Geminids Meteor Shower

 

Time to look up to the heavens at night.  The granddaddy of all meteor showers has begun.  The Geminids Meteor Shower runs from December 7-17 with the peak period coming on the evening of Wednesday the 13th and early morning hours of the 14th.

The Geminids are known for producing a lot of showy meteors.  And with a waning crescent moon during the peak, if the sky is clear, we could be in for an impressive show.  The Geminids are known for producing lots of meteors, perhaps up to 120 meteors per hour or even more during the peak period.  Plus these meteors have the reputation of being unusually bright with long trails that persist longer than other meteor showers.  And if we are really lucky, we could see a large meteor, called a fireball, bust up in the sky to form several smaller meteors.

It is hard to believe that most meteors are only the size of a grain of sand or so.  But they are cruising through space at roughly 30 miles per second.  If you do the math, that is 1,800 miles per minute, or 108,000 miles per hour.  That’s like going from Fargo/Moorhead to Beach in a little under 12 seconds.

Most meteor showers are caused by comets.  Comets are mixtures of ice, rock, and dust.  Think of them as dirty snowballs or snowy dirtballs a few miles in diameter.  When they pass near the sun, the heat causes them to slough off small, sand-sized particles material.  When they hit the earth’s atmosphere they become glowing hot, which from our perspective look like falling stars.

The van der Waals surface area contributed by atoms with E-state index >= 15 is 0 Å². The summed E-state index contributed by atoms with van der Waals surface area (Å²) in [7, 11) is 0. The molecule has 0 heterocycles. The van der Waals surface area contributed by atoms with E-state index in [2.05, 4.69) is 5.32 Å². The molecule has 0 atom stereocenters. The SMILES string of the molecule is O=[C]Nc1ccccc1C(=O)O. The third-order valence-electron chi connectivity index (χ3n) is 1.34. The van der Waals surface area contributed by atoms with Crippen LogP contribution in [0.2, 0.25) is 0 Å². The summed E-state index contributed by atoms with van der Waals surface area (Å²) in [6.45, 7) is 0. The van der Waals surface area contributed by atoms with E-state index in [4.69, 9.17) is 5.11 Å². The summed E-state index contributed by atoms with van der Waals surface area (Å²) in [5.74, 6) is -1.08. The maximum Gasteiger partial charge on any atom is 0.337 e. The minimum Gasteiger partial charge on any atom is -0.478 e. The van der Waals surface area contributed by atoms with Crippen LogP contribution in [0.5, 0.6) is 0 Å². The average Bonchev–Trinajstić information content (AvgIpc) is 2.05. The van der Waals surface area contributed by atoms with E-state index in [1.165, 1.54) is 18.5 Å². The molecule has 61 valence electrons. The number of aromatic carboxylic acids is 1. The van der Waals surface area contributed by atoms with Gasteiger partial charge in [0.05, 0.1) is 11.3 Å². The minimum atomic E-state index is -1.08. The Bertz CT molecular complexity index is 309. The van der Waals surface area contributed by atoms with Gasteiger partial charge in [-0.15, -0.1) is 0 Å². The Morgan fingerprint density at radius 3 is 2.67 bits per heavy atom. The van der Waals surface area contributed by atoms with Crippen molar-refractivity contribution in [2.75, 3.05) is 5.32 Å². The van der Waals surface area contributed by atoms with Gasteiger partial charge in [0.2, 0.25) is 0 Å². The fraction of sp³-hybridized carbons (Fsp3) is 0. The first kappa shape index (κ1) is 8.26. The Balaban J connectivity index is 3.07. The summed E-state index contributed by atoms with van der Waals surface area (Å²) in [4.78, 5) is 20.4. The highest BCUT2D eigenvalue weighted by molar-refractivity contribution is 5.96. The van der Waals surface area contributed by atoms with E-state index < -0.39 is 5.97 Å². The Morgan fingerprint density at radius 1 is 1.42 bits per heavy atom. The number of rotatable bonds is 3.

The Geminids are different.  Along with the Quadrantids Meteor Shower, they are not caused by comets.  Rather, these meteors are derived foam asteroids.  The source of the Geminids was not discovered until the early 1980’s.

So if you can, and the sky is clear, find a dark location  during the peak viewing period, get comfortable, and watch what could be the most impressive celestial show of the year.  And if that doesn’t work for the peak viewing period, find another time close to the peak for viewing.  Better yet, watch them a little bit over several evenings.

Chuck Lura

Natural North Dakota is supported by NDSU Central Grasslands Research Extension Center and Dakota College at Bottineau, and by the members of Prairie Public. Thanks to Sunny 101.9 in Bottineau for their recording services.

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